Football: Triple whammy does the trick; Dunn and Co. lead a cavalry charge to save Blues.
READING 1 BLUES 1
THERE was nobody like Barry Fry for going for broke and making adventurous triple substitutions.
Memorably, he threw on Louie Donowa at half-time then soon after Ricky Otto and Jason Bowen on the opening day of 1995-96 which turned a 1-0 deficit into a 3-1 win, with the latter duo both scoring.
And you always suspected that if he had been able to sneak on a couple more wingers and strikers for good measure when no-one was looking in most games, he would have done.
Well, move over Basil, Steve Bruce has got the bug.
The Blues boss told David Dunn, Neil Kilkenny and Mikael Forssell to get stripped for action early in the second half and there they were, surprised themselves, bobbing up and down keeping warm for a couple of minutes as they waited for a break in play to get on.
Reading must have sensed out of the corner of their collective eye that the cavalry were about to ride to the rescue - and so it proved.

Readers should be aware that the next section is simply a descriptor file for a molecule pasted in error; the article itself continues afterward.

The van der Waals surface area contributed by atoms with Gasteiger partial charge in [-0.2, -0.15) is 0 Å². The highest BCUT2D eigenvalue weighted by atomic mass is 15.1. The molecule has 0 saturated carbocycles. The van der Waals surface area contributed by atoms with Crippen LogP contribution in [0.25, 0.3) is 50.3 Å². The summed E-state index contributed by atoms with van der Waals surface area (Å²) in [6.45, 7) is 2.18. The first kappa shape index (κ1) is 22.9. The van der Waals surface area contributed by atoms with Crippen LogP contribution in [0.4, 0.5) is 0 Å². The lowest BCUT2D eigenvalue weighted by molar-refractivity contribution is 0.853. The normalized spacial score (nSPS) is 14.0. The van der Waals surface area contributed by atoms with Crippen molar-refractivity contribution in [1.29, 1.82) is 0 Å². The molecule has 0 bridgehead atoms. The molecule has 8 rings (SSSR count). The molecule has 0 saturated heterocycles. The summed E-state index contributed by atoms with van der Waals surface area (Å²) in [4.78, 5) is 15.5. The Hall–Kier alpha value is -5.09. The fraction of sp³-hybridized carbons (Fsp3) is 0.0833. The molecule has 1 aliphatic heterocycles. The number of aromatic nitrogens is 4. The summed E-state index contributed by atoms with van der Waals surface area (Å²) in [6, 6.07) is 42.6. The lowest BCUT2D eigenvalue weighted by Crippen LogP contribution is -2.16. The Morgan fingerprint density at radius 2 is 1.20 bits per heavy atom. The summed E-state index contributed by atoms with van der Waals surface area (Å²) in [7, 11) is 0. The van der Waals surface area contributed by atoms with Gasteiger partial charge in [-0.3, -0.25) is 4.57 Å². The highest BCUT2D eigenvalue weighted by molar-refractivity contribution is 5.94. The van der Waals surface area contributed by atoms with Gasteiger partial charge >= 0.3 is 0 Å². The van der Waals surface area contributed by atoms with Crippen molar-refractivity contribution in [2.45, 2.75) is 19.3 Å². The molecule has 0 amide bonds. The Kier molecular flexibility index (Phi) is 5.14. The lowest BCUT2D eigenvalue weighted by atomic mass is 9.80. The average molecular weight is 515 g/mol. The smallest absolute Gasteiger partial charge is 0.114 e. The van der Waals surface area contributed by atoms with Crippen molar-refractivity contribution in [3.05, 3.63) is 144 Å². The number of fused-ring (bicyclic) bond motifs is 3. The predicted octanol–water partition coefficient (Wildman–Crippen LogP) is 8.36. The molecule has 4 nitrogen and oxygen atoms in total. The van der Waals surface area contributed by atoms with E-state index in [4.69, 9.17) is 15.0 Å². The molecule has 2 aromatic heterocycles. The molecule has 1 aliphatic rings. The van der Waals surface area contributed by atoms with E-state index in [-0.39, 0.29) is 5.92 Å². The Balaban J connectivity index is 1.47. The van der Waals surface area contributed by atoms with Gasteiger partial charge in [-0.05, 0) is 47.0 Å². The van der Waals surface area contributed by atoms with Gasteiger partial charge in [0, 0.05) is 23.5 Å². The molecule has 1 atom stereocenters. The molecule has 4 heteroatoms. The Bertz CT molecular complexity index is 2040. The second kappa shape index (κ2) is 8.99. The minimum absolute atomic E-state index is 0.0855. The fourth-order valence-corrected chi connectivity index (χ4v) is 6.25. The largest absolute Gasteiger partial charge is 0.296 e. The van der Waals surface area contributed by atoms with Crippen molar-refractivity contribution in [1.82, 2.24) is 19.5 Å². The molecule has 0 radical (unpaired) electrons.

From the 58th minute, the three of them transformed Blues into a vibrant, creative force.
Jermaine Pennant and Mario Melchiot were buoyed by them, while Chris Sutton became far more effective too as Blues began to pass and carry the ball forward with more conviction.
Dunn, showing perfect body shape and timing, executed a crisp far-post volley from Sutton's back header to equalise.
And Blues went for the kill and put Reading under as much pressure as they have probably endured for several months while they have run away with the Championship.
Only a dramatic reflex save by Graham Stack, who flung himself into the path of Melchiot's glancing header and got lucky as it hit his face, stopped Blues from progressing into round five.
Stack also tipped away a Pennant free-kick at full stretch in the 89th minute and, as Sutton went to snaffle the loose ball, John Oster was not penalised for a foul which left the striker 'raging' in the dressing room afterwards, according to first-team coach Eric Black.
Blues finished the match like a Premiership side, but up to the change of personnel, they were more like another piece of Championship meat for Reading.
It was back to the bad old Blues of a few weeks ago. They lacked tempo and drive and never looked like scoring from open play.
ARM IN ARM... Chris Sutton battles with Reading's Chris Makin. Pictures: Tim Easthope.
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|Publication:||Birmingham Mail (England)|
|Date:||Jan 30, 2006|
|Next Article:||Football: Forssell sings boss's praises over.|